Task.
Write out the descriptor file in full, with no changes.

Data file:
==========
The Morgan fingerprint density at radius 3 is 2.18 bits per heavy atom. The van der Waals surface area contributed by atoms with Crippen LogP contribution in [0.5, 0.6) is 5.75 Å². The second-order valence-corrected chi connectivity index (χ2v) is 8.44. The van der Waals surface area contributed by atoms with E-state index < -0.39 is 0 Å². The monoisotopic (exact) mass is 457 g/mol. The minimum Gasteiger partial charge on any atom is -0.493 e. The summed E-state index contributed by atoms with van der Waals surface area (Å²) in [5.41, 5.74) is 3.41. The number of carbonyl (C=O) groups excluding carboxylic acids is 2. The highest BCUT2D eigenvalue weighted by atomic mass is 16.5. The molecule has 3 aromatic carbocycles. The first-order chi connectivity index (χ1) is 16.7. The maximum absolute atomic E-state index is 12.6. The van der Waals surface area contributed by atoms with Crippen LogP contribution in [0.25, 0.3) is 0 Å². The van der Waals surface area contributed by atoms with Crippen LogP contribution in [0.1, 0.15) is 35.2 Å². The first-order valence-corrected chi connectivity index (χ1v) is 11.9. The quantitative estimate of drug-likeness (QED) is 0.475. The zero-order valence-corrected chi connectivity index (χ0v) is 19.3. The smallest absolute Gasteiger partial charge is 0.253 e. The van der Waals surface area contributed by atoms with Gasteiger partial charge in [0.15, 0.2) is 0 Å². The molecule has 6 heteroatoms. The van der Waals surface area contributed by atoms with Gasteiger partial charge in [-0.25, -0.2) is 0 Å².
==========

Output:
The Morgan fingerprint density at radius 3 is 2.18 bits per heavy atom. The van der Waals surface area contributed by atoms with Crippen LogP contribution in [0.5, 0.6) is 5.75 Å². The second-order valence-corrected chi connectivity index (χ2v) is 8.44. The van der Waals surface area contributed by atoms with E-state index < -0.39 is 0 Å². The monoisotopic (exact) mass is 457 g/mol. The minimum Gasteiger partial charge on any atom is -0.493 e. The summed E-state index contributed by atoms with van der Waals surface area (Å²) in [5.41, 5.74) is 3.41. The number of carbonyl (C=O) groups excluding carboxylic acids is 2. The highest BCUT2D eigenvalue weighted by atomic mass is 16.5. The molecule has 3 aromatic carbocycles. The first-order chi connectivity index (χ1) is 16.7. The maximum absolute atomic E-state index is 12.6. The van der Waals surface area contributed by atoms with Crippen LogP contribution in [0.25, 0.3) is 0 Å². The van der Waals surface area contributed by atoms with Crippen LogP contribution in [0.1, 0.15) is 35.2 Å². The first-order valence-corrected chi connectivity index (χ1v) is 11.9. The quantitative estimate of drug-likeness (QED) is 0.475. The zero-order valence-corrected chi connectivity index (χ0v) is 19.3. The smallest absolute Gasteiger partial charge is 0.253 e. The van der Waals surface area contributed by atoms with Gasteiger partial charge in [0.15, 0.2) is 0 Å². The molecule has 6 heteroatoms. The van der Waals surface area contributed by atoms with Gasteiger partial charge in [-0.25, -0.2) is 0 Å².